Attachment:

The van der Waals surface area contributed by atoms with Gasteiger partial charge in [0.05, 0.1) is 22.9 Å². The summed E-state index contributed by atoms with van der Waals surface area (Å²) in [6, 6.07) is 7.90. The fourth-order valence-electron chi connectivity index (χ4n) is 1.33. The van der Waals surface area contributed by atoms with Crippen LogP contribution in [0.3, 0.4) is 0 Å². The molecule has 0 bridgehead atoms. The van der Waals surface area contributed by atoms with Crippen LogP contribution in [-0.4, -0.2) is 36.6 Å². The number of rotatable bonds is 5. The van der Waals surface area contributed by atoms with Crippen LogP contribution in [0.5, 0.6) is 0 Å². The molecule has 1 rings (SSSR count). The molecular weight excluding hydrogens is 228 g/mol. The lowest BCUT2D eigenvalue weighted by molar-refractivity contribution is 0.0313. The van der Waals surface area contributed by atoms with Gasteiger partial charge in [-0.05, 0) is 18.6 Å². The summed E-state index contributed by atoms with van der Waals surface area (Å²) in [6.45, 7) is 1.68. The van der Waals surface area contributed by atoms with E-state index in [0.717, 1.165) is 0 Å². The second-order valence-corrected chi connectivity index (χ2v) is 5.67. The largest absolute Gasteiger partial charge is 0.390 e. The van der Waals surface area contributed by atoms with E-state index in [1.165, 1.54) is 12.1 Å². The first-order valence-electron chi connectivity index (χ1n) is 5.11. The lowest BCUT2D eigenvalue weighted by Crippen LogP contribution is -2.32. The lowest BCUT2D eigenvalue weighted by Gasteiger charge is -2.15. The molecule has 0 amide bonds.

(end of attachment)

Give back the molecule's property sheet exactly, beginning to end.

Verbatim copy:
The van der Waals surface area contributed by atoms with Gasteiger partial charge in [0.05, 0.1) is 22.9 Å². The summed E-state index contributed by atoms with van der Waals surface area (Å²) in [6, 6.07) is 7.90. The fourth-order valence-electron chi connectivity index (χ4n) is 1.33. The van der Waals surface area contributed by atoms with Crippen LogP contribution in [0.3, 0.4) is 0 Å². The molecule has 0 bridgehead atoms. The van der Waals surface area contributed by atoms with Crippen LogP contribution in [-0.4, -0.2) is 36.6 Å². The number of rotatable bonds is 5. The van der Waals surface area contributed by atoms with Crippen LogP contribution in [0.5, 0.6) is 0 Å². The molecule has 1 rings (SSSR count). The molecular weight excluding hydrogens is 228 g/mol. The lowest BCUT2D eigenvalue weighted by molar-refractivity contribution is 0.0313. The van der Waals surface area contributed by atoms with Gasteiger partial charge in [-0.05, 0) is 18.6 Å². The summed E-state index contributed by atoms with van der Waals surface area (Å²) in [6.45, 7) is 1.68. The van der Waals surface area contributed by atoms with E-state index in [0.717, 1.165) is 0 Å². The second-order valence-corrected chi connectivity index (χ2v) is 5.67. The largest absolute Gasteiger partial charge is 0.390 e. The van der Waals surface area contributed by atoms with E-state index in [1.165, 1.54) is 12.1 Å². The first-order valence-electron chi connectivity index (χ1n) is 5.11. The lowest BCUT2D eigenvalue weighted by Crippen LogP contribution is -2.32. The lowest BCUT2D eigenvalue weighted by Gasteiger charge is -2.15. The molecule has 0 amide bonds.